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In this book David Montgomery challenges many operative myths about the music of this great, but often misunderstood, Viennese master. Chief among them is the lingering notion that Schubert was poorly trained but still managed to turn out brilliant, if often flawed, scores. Modern adherents of this view believe that Schubert could not notate his own musical wishes accurately, and that he was principally a creature of intuition. Accordingly, musicians might allow themselves wide intuitive leeway in the interpretation of his music.
Another myth challenged by Montgomery is that Schubert was a conservative, or perhaps even a chronological throwback. Opposing recent attempts to legitimize performer-generated embellishment of Schubert's music in the style of the eighteenth century, He clarifies Schubert's contributions to the radical intellectualism of nineteenth-century romanticism.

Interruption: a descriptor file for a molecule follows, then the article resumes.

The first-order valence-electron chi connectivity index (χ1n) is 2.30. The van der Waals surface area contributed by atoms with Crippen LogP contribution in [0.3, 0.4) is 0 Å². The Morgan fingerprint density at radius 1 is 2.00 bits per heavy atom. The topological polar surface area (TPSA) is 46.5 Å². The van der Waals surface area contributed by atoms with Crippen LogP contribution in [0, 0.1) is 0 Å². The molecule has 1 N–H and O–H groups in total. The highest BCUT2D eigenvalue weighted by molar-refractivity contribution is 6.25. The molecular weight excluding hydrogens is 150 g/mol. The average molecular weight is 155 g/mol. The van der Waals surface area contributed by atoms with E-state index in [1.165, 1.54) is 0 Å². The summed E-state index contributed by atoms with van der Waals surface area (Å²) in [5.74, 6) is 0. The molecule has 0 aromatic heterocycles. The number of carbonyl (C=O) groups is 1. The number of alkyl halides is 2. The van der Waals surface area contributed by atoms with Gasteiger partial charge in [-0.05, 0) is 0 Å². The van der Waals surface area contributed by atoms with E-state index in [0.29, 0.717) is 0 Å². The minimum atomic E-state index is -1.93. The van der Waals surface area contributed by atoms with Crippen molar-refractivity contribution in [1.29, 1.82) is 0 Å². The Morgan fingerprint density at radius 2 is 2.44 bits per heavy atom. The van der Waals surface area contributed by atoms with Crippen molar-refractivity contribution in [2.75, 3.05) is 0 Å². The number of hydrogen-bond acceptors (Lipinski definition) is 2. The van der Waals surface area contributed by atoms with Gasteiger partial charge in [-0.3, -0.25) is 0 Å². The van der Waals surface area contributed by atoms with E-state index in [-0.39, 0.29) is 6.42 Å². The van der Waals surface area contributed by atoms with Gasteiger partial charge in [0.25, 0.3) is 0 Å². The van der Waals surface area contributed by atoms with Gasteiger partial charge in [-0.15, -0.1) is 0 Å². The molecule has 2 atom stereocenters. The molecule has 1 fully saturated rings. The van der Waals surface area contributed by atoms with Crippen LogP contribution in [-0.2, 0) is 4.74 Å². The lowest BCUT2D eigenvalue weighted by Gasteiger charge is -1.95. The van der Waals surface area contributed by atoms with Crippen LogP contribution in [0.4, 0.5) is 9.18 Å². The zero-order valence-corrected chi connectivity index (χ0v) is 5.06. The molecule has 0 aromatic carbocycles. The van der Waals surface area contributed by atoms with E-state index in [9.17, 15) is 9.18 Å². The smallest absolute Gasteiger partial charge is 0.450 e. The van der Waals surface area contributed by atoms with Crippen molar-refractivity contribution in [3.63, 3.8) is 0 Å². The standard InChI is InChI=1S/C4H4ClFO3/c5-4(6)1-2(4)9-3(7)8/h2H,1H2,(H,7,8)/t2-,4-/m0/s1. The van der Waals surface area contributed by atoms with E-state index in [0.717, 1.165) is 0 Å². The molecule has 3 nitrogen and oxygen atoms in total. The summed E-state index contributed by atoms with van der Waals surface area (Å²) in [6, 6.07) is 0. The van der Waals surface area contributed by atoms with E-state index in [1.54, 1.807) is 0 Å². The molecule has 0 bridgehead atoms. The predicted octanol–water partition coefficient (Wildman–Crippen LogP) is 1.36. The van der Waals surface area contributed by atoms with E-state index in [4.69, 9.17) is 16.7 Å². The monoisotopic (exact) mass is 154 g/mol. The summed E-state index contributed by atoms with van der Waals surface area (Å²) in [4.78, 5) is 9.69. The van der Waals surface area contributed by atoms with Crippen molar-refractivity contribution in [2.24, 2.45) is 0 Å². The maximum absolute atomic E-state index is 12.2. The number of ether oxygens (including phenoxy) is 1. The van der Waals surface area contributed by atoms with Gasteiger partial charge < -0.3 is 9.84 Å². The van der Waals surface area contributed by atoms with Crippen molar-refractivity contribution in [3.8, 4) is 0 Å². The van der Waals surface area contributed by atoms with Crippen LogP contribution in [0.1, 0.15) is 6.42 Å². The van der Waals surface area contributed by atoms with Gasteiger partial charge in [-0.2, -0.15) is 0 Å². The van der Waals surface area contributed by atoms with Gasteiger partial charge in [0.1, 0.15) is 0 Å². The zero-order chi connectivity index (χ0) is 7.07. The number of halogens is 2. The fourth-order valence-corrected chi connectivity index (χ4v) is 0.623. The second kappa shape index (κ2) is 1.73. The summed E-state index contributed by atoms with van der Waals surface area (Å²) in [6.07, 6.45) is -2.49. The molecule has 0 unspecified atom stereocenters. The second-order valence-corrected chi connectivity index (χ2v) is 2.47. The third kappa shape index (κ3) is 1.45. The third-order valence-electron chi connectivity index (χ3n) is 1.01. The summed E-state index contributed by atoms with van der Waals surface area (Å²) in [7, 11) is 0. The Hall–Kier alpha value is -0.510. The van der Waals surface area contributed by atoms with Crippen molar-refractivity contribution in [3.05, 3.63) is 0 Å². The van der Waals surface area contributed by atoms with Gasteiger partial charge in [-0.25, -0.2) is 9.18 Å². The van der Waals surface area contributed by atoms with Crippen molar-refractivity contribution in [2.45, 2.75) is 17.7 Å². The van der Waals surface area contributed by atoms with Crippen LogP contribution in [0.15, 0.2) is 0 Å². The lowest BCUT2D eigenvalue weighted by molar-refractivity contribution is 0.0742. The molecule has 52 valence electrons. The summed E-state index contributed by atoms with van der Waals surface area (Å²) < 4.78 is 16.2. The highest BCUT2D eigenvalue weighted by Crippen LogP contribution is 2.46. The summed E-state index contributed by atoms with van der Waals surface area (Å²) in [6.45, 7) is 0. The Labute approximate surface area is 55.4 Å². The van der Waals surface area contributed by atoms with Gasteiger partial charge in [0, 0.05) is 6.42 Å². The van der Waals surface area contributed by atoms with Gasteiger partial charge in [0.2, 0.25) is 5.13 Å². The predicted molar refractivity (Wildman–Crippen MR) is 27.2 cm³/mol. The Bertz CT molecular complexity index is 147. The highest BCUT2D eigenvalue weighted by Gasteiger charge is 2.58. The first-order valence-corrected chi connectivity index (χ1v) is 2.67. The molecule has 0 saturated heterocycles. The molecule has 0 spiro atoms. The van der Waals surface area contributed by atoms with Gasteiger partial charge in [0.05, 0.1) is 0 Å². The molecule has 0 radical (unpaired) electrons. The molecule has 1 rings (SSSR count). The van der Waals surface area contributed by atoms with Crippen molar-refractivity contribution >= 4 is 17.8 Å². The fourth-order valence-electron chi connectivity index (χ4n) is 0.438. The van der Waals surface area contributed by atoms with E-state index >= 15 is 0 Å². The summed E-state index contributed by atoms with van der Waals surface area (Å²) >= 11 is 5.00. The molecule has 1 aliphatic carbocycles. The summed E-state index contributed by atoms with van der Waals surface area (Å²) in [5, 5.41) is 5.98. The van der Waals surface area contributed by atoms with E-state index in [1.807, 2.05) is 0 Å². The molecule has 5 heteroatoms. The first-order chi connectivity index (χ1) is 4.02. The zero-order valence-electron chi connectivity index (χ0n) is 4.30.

The book offers six informative chapters ranging from aesthetics and acoustics to the specifics of tempo and expression, plus an appendix of pertinent Viennese pedagogical sources. In addition to many years of musicological research, Montgomery brings long experience as a concertizing pianist and conductor to this engaging and controversial work.
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Book Description Pendragon Pr, 2010. Paperback. Condition: New. Seller Inventory # DADAX1576471950
Book Description Pendragon Press, 2010. Paperback. Condition: New. Never used!. Seller Inventory # P111576471950
Book Description Pendragon Pr, 2010. Paperback. Condition: Brand New. 340 pages. 9.80x6.90x1.00 inches. In Stock. Seller Inventory # 1576471950